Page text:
Easier Plying From A Center Pull Ball

 A rolled up piece of paper makes it so much easier to to ply yarn from a center pull ball. No tangles! 

I always forget how long it takes to ply a skein of fingering weight yarn until I’m halfway through. Silly me thought I could ply a skein over the course of 2 days. Took a bit longer than that. When I was almost finished, there was still a good chunk of yardage on the second bobbin. There’s no sense in letting cashmere singles wallow on the bobbin especially when I need to mail the finished skeins by the end of the week. Plying the leftovers from a center pull ball seemed like the best and quickest option.

 A rolled up piece of paper makes it so much easier to to ply yarn from a center pull ball. No tangles! 
 A rolled up piece of paper makes it so much easier to to ply yarn from a center pull ball. No tangles! 

Thankfully, the single held together during winding. I was about to pull the ball off the winder when I remembered a tip: slide the center pull call unto a toilet paper tube to keep it from collapsing on itself and tangling. I’ve lost plenty of yardage to tangled center pull balls and really didn’t want to lose a single yard of cashmere. The problem was that I was fresh out of toilet paper tubes. Instead, I folded a piece of regular printer paper into a strip and loosely rolled it up. Then I slipped the ball onto the paper directly from the winder.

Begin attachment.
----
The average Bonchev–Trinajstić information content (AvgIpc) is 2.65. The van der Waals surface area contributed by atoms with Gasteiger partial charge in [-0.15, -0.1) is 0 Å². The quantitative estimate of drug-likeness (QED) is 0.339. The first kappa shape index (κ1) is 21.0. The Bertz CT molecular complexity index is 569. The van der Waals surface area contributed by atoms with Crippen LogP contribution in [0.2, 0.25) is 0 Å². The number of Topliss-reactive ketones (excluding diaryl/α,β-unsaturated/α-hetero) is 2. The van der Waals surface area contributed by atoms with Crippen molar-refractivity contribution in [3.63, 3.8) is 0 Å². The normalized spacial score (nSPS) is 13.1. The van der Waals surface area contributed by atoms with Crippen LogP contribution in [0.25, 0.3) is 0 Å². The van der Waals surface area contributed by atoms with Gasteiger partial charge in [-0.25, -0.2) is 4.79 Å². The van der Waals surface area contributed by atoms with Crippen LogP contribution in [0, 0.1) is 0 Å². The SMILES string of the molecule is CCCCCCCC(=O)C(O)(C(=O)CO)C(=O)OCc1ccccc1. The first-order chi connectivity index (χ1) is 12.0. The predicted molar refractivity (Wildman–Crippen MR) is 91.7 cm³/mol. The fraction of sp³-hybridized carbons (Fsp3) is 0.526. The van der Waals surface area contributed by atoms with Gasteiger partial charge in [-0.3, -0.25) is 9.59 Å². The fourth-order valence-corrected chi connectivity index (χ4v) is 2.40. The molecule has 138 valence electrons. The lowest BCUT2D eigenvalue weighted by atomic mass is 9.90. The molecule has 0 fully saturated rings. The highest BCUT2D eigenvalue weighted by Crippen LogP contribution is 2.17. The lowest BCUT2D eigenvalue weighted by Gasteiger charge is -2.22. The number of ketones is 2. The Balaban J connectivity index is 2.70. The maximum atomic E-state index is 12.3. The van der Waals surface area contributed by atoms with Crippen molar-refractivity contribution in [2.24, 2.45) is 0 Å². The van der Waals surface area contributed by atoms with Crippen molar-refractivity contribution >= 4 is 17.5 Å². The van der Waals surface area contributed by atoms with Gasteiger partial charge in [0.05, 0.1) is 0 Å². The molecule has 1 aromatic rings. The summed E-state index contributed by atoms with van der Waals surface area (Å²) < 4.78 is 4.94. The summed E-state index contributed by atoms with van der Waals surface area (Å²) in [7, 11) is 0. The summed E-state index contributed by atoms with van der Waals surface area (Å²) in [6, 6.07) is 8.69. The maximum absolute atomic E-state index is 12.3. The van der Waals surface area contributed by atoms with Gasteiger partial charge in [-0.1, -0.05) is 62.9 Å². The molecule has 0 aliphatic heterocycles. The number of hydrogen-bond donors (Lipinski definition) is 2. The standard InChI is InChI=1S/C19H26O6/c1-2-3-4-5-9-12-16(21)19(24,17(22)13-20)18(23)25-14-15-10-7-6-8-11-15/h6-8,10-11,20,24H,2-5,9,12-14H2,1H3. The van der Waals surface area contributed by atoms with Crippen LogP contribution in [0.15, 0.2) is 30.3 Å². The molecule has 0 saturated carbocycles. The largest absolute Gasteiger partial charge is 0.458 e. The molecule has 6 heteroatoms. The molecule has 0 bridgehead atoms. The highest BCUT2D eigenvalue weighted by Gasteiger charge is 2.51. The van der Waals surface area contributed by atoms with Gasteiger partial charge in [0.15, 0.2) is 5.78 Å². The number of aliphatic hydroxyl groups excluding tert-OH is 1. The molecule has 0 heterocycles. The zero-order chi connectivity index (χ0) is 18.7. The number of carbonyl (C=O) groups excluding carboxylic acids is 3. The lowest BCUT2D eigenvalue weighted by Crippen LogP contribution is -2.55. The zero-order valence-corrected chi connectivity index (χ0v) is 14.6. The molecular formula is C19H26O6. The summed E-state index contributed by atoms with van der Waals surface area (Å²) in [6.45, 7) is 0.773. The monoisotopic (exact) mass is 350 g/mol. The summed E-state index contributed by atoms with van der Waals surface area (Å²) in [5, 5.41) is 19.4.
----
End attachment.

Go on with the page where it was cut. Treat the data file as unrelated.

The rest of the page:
A rolled up piece of paper makes it so much easier to to ply yarn from a center pull ball. No tangles! 
 A rolled up piece of paper makes it so much easier to to ply yarn from a center pull ball. No tangles! 

The rolled up paper worked so much better than I expected. As I pulled out more and more yarn, the roll expanded to fill the center hole and kept the ball from falling apart. There were absolutely zero tangles, and I was able to ply every bit of the single. The only thing I’d do differently next time - and I will be using this trick every time I ply from a center pull ball - is to make sure there’s an even edge on the outside of the roll to keep the single from snagging.